PFE 0.33.70

-The PFE Manual
  old manual / (book)
-License (LGPL)  
-Wordsets / (book)
-Functions .. (book)
-Dp of ANS Forth
-The 4thTutor
-   Old Wordsets
-   Old Words List

Forth Links
* Forth Repository
* Taygeta Compilation
* TinyBoot FirmWare
* FiCL, Free Forth
* Research Vienna
* Research Bournemouth
* zForth WebRing

Other Links
* Tektronix/MPT
* Forth Org. (FIG)
* Forth Inc.
* MPE Ltd. Forths
* SF Win32Forth
* PD Win32Forth
* Neil Bawd


generated 2008-12-22
(C) Guido U. Draheim

Portable Forth Environment


The Portable Forth Environment (PFE) is based on the ANSI Standard for Forth. The PFE has been created by Dirk-Uwe Zoller and had been maintained up to the 0.9.x versions (1993-1995). Tektronix has adopted the PFE package in 1998 and made a number of extensions. It is now fully multithreaded and it features a module system. You can load additional C objects at runtime to extend the Forth dictionary. It is best targeted for embedded environments since you can easily exchange the terminal driver and the initilization routines.


Design objectives

this means not just "no bugs" -- it means all the interaction of all parts works as specified by the standard.
and beyond the standard, it shall behave in tradional ways to allow to easily adapt sources from older forth systems to the PFE.
with powerful computers on the desk and powerful programming environments there is no need to and no use in strategies like "here kernel, there xyz word set" that might be appropriate on a microcontroller.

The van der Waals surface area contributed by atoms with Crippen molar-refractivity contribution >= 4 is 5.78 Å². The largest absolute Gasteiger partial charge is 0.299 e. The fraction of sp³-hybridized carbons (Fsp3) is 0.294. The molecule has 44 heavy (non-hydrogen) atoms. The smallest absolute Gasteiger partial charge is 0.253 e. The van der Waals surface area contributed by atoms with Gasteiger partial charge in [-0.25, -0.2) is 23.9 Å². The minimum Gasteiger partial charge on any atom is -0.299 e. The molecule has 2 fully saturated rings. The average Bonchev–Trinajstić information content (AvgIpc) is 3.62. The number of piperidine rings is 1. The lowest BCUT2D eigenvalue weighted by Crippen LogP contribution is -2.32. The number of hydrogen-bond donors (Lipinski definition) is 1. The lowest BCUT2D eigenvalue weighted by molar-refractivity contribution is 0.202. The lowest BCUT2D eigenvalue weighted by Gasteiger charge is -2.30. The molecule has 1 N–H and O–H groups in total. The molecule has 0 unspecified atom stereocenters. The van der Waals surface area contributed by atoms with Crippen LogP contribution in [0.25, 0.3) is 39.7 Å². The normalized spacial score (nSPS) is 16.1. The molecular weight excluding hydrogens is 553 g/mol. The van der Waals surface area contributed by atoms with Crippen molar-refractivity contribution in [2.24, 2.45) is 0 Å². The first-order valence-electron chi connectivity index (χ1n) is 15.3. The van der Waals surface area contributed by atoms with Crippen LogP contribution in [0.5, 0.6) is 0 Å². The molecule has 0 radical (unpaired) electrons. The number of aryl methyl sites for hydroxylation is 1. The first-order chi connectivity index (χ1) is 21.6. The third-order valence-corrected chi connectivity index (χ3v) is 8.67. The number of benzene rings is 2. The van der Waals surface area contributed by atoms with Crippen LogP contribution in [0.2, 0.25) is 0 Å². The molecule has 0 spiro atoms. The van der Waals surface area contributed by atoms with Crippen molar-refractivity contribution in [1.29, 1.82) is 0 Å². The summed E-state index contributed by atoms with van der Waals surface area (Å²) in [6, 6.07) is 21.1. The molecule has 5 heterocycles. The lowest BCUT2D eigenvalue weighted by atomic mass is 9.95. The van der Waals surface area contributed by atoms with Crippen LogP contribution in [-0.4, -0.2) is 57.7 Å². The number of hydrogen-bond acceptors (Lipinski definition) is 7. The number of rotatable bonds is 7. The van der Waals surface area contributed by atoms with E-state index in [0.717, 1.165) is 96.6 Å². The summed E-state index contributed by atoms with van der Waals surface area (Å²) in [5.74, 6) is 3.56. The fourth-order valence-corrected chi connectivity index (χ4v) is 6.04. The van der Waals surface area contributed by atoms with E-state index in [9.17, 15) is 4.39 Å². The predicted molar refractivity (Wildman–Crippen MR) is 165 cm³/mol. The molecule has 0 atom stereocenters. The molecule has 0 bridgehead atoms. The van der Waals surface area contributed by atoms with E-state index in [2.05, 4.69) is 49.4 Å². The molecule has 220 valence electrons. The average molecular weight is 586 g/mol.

I hate to rewrite code because of environmental dependencies. The PFE uses autoconf/automake for automatic system detection, and its drivers for system interaction are largely seperated out.
A sole kernel helps noone. It should be a development environment. You should be able to manage multiple-source-file-projects from within. A source debugger and help files are included of course.
or transparent. At least to my taste. The coding style should make it easy to pick up PFE and adapt it to whatever environment it shall run in.

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it allows to add extensions during runtime. There is no need to rebuild the PFE core for each different application, the main runtime can be shared and extended with extra modules.
apart from being free of cost, the PFE is given away under LGPL (not the GPL!) which allows you to add dynamic extra modules under whatever copyright you wish to, even commercial ones. No GPL virus here.
and if you have a nice extra module then I am open to ship it along and to provide it with whatever hooks are needed in the LGPL core. (P) 2003-03-04 / 2001-02-01